• The law deals with "biometric identifiers" as well as "biometric information" and perhaps this lawsuit will hinge on the definitions of the words "scan" and "face geometry"

        Rereading the law, its intention is to safeguard biometric identifiers for recognition. If you apply the intent of the law to facial identification, you would have to outlaw publishing any photograph with a name attached to it, because any photograph with a name attached to it serves as a biometric identifier. But the law then contradic

      • The law also says:
        "... Biometric information does not include information derived from items or procedures excluded under the definition of biometric identifiers"

        So, any information derived from photographs (items excluded under the definition of biometric identifiers), is not biometric information.

        Since they derived all this information from photographs, it's explictly NOT biometric information.

    • by WarJolt ( 990309 )

      Face recognition these days uses a lot of deep learning. Deep learning does not use "biometric identifiers" or "face geometry", it operates on the images directly.

      It's funny that Deep learning has turned into this new buzzword. It helps to use it correctly. I doubt that most face recognition uses deep learning since deep convolutional neural networks require a large training set to train them. Additionally, they would have issues handling views that have never been seen before. Deep learning is a type of machine learning, but there are other types as well. Read the OpenCV tutorial on face detection. None of those examples use deep learning.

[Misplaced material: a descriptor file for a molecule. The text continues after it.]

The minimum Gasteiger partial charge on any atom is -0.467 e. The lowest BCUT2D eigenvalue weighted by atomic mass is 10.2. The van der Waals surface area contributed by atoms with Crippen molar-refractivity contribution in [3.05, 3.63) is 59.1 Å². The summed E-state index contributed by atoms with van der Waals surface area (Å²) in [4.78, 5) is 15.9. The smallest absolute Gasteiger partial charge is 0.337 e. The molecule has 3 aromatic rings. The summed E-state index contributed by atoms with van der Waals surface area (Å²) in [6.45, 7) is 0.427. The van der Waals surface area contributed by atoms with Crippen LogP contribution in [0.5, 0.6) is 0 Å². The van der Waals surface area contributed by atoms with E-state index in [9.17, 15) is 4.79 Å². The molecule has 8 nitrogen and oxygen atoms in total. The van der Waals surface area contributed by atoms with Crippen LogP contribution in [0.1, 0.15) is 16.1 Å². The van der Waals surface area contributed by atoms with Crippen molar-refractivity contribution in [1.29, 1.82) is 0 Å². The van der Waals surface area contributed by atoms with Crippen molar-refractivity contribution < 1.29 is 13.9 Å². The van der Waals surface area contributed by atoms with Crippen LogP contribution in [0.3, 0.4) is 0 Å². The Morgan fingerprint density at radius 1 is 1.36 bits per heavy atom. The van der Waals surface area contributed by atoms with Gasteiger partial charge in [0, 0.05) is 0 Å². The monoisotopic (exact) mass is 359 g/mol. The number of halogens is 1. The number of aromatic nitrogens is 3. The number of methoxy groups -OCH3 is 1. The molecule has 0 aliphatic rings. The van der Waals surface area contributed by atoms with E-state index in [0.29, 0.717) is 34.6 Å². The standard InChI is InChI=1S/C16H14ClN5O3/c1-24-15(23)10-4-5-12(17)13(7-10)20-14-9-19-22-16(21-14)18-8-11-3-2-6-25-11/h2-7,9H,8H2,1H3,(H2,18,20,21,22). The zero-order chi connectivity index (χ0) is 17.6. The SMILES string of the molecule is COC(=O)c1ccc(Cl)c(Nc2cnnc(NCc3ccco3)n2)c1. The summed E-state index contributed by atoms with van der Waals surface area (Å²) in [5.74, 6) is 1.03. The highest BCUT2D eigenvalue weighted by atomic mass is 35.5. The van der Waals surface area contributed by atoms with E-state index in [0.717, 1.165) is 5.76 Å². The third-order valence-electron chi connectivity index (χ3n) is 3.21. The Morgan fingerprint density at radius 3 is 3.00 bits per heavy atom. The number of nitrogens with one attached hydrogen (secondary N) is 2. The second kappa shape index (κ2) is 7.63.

Even when using machine lea

    • Sorry kiddo, but you refuted yourself.

      ... other than the photos themselves, no biometric information is "collected, captured, purchased, received through trade, or otherwise obtained".

      Right. The only part that breaks the law is the part that is accused of breaking the law.

      Basically what you're saying is just like saying: "Gosh, there is a big flaw in this case, the only thing I stole was the stuff inside the box. I also left the store with a complimentary bag, so since part of what I took wasn't stolen, everything is OK. Right?"

      Yes, the photos are the part that contain the "face geometry." That is correct. It is a simple identity issue; is yes the s

      • The problem is, the law is worded as "scan of ... face geometry" and then excludes photographs entirely. These services are deriving their own facial geometry from the photographs, they are not having scans of facial geometry submitted to them, so this should be quite easily defeated at trial.

        • I'm not so sure on this.